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Psychologist Dan McAdams posed in a 1995 journal paper the question “what do we know when we know a person?” According to his research, there are multiple levels at which differences in personality may be described. One of them is the life story that we “[continue] to author and revise over time to make sense, for [ourselves] and others, of [our] own life in time.” (McAdams, 1995)

For myself, that story takes shape somewhere around the time I’m 16 years old. I’m working in open source software communities. And I’m mistaken by one of my closest co-workers (who had not yet met me in person) for a teacher. My path since then has been shaped by a nontraditional educational institution: I’ve spent my time at Olin College of Engineering, a small school outside of Boston with the declared mission of transforming engineering education. At Olin, students engage in a largely problem-oriented, project-based curriculum and enjoy a significant amount of autonomy, allowing them to pursue their passions.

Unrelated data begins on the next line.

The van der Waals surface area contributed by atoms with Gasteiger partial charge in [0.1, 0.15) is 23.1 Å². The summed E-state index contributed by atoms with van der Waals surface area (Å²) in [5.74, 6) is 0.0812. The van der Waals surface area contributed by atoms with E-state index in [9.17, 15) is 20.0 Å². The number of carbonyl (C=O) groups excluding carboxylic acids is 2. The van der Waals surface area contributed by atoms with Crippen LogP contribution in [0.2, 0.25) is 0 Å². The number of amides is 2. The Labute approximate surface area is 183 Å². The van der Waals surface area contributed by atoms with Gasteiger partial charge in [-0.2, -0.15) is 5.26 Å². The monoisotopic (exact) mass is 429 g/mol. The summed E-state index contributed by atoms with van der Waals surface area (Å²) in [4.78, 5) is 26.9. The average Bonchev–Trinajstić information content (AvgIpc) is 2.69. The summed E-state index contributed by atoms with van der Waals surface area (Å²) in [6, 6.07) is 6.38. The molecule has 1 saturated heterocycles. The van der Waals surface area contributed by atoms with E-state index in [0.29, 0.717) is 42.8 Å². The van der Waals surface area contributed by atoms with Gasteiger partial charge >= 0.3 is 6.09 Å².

These experiences have naturally shaped my relationship to my learning, which is exhibited in my narrative. As I’m about to graduate from Olin and leave this place that has made up so much of my life over the last four years behind, I want to reflect on my story in this portfolio.


Submitted in partial fulfillment of the requirements of the Franklin W. Olin College Grand Challenge Scholars Program.